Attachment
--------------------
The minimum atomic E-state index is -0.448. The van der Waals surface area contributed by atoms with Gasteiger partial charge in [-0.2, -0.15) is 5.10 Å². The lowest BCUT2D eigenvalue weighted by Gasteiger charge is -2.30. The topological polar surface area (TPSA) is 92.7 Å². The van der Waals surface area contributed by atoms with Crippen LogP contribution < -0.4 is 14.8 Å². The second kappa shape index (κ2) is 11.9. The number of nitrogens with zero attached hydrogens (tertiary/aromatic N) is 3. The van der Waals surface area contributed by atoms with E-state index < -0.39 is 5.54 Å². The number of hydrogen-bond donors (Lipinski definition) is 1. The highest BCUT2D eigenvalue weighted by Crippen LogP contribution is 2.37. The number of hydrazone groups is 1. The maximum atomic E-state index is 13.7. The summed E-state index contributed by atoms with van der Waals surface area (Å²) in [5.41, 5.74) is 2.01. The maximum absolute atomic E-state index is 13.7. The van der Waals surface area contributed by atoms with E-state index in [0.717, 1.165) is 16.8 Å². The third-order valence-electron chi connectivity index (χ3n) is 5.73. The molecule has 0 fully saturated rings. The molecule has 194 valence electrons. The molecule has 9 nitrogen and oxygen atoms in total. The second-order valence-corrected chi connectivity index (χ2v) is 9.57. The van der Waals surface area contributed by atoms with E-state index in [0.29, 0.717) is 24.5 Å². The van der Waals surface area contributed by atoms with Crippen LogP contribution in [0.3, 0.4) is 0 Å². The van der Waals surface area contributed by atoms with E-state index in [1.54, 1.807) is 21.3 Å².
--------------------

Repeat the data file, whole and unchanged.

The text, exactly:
The minimum atomic E-state index is -0.448. The van der Waals surface area contributed by atoms with Gasteiger partial charge in [-0.2, -0.15) is 5.10 Å². The lowest BCUT2D eigenvalue weighted by Gasteiger charge is -2.30. The topological polar surface area (TPSA) is 92.7 Å². The van der Waals surface area contributed by atoms with Crippen LogP contribution < -0.4 is 14.8 Å². The second kappa shape index (κ2) is 11.9. The number of nitrogens with zero attached hydrogens (tertiary/aromatic N) is 3. The van der Waals surface area contributed by atoms with E-state index < -0.39 is 5.54 Å². The number of hydrogen-bond donors (Lipinski definition) is 1. The highest BCUT2D eigenvalue weighted by Crippen LogP contribution is 2.37. The number of hydrazone groups is 1. The maximum atomic E-state index is 13.7. The summed E-state index contributed by atoms with van der Waals surface area (Å²) in [5.41, 5.74) is 2.01. The maximum absolute atomic E-state index is 13.7. The van der Waals surface area contributed by atoms with E-state index in [0.717, 1.165) is 16.8 Å². The third-order valence-electron chi connectivity index (χ3n) is 5.73. The molecule has 0 fully saturated rings. The molecule has 194 valence electrons. The molecule has 9 nitrogen and oxygen atoms in total. The second-order valence-corrected chi connectivity index (χ2v) is 9.57. The van der Waals surface area contributed by atoms with E-state index in [0.29, 0.717) is 24.5 Å². The van der Waals surface area contributed by atoms with Crippen LogP contribution in [0.3, 0.4) is 0 Å². The van der Waals surface area contributed by atoms with E-state index in [1.54, 1.807) is 21.3 Å².